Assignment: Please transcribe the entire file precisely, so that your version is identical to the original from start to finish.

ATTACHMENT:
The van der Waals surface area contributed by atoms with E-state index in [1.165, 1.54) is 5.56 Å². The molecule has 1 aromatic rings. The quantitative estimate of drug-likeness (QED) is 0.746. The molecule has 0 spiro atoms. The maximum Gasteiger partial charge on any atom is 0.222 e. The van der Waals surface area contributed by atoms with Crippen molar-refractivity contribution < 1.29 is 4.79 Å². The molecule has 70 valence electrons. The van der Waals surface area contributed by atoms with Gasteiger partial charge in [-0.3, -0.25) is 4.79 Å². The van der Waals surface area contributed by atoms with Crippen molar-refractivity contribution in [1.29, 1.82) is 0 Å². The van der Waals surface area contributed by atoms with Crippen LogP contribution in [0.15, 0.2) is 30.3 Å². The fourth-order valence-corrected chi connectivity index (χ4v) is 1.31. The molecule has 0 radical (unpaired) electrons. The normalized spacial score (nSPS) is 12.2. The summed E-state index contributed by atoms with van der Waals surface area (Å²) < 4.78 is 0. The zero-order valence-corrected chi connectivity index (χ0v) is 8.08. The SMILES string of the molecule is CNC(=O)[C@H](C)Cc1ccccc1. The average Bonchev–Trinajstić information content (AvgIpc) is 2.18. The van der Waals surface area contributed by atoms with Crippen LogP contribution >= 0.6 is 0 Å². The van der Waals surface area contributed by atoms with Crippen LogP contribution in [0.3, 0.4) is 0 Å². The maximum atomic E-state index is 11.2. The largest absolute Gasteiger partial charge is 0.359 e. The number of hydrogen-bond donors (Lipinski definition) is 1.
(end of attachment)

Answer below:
The van der Waals surface area contributed by atoms with E-state index in [1.165, 1.54) is 5.56 Å². The molecule has 1 aromatic rings. The quantitative estimate of drug-likeness (QED) is 0.746. The molecule has 0 spiro atoms. The maximum Gasteiger partial charge on any atom is 0.222 e. The van der Waals surface area contributed by atoms with Crippen molar-refractivity contribution < 1.29 is 4.79 Å². The molecule has 70 valence electrons. The van der Waals surface area contributed by atoms with Gasteiger partial charge in [-0.3, -0.25) is 4.79 Å². The van der Waals surface area contributed by atoms with Crippen molar-refractivity contribution in [1.29, 1.82) is 0 Å². The van der Waals surface area contributed by atoms with Crippen LogP contribution in [0.15, 0.2) is 30.3 Å². The fourth-order valence-corrected chi connectivity index (χ4v) is 1.31. The molecule has 0 radical (unpaired) electrons. The normalized spacial score (nSPS) is 12.2. The summed E-state index contributed by atoms with van der Waals surface area (Å²) < 4.78 is 0. The zero-order valence-corrected chi connectivity index (χ0v) is 8.08. The SMILES string of the molecule is CNC(=O)[C@H](C)Cc1ccccc1. The average Bonchev–Trinajstić information content (AvgIpc) is 2.18. The van der Waals surface area contributed by atoms with Crippen LogP contribution >= 0.6 is 0 Å². The van der Waals surface area contributed by atoms with Crippen LogP contribution in [0.3, 0.4) is 0 Å². The maximum atomic E-state index is 11.2. The largest absolute Gasteiger partial charge is 0.359 e. The number of hydrogen-bond donors (Lipinski definition) is 1.